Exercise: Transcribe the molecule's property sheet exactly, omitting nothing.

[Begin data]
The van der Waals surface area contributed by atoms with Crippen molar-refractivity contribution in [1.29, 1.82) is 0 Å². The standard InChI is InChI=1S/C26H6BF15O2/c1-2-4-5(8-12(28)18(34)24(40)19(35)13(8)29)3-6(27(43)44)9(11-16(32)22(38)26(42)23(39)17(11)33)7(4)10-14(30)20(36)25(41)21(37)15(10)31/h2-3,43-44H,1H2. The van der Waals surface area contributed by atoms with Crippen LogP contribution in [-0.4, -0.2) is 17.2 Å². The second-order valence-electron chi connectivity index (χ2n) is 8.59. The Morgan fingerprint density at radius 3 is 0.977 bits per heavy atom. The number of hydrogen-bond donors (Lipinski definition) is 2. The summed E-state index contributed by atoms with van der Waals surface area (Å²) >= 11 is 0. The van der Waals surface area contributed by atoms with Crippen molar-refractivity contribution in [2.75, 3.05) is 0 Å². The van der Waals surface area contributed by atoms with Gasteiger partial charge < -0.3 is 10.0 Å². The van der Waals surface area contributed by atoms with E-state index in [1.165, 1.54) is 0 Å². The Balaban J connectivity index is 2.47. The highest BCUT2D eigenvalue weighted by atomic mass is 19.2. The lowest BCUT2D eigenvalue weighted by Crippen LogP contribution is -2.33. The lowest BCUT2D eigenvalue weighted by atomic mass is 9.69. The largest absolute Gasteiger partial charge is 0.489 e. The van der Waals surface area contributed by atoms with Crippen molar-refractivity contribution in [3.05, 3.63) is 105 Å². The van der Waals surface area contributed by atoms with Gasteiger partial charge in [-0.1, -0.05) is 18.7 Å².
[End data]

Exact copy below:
The van der Waals surface area contributed by atoms with Crippen molar-refractivity contribution in [1.29, 1.82) is 0 Å². The standard InChI is InChI=1S/C26H6BF15O2/c1-2-4-5(8-12(28)18(34)24(40)19(35)13(8)29)3-6(27(43)44)9(11-16(32)22(38)26(42)23(39)17(11)33)7(4)10-14(30)20(36)25(41)21(37)15(10)31/h2-3,43-44H,1H2. The van der Waals surface area contributed by atoms with Crippen LogP contribution in [-0.4, -0.2) is 17.2 Å². The second-order valence-electron chi connectivity index (χ2n) is 8.59. The Morgan fingerprint density at radius 3 is 0.977 bits per heavy atom. The number of hydrogen-bond donors (Lipinski definition) is 2. The summed E-state index contributed by atoms with van der Waals surface area (Å²) >= 11 is 0. The van der Waals surface area contributed by atoms with Crippen molar-refractivity contribution in [2.75, 3.05) is 0 Å². The van der Waals surface area contributed by atoms with Gasteiger partial charge < -0.3 is 10.0 Å². The van der Waals surface area contributed by atoms with E-state index in [1.165, 1.54) is 0 Å². The Balaban J connectivity index is 2.47. The highest BCUT2D eigenvalue weighted by atomic mass is 19.2. The lowest BCUT2D eigenvalue weighted by Crippen LogP contribution is -2.33. The lowest BCUT2D eigenvalue weighted by atomic mass is 9.69. The largest absolute Gasteiger partial charge is 0.489 e. The van der Waals surface area contributed by atoms with Crippen molar-refractivity contribution in [3.05, 3.63) is 105 Å². The van der Waals surface area contributed by atoms with Gasteiger partial charge in [-0.1, -0.05) is 18.7 Å².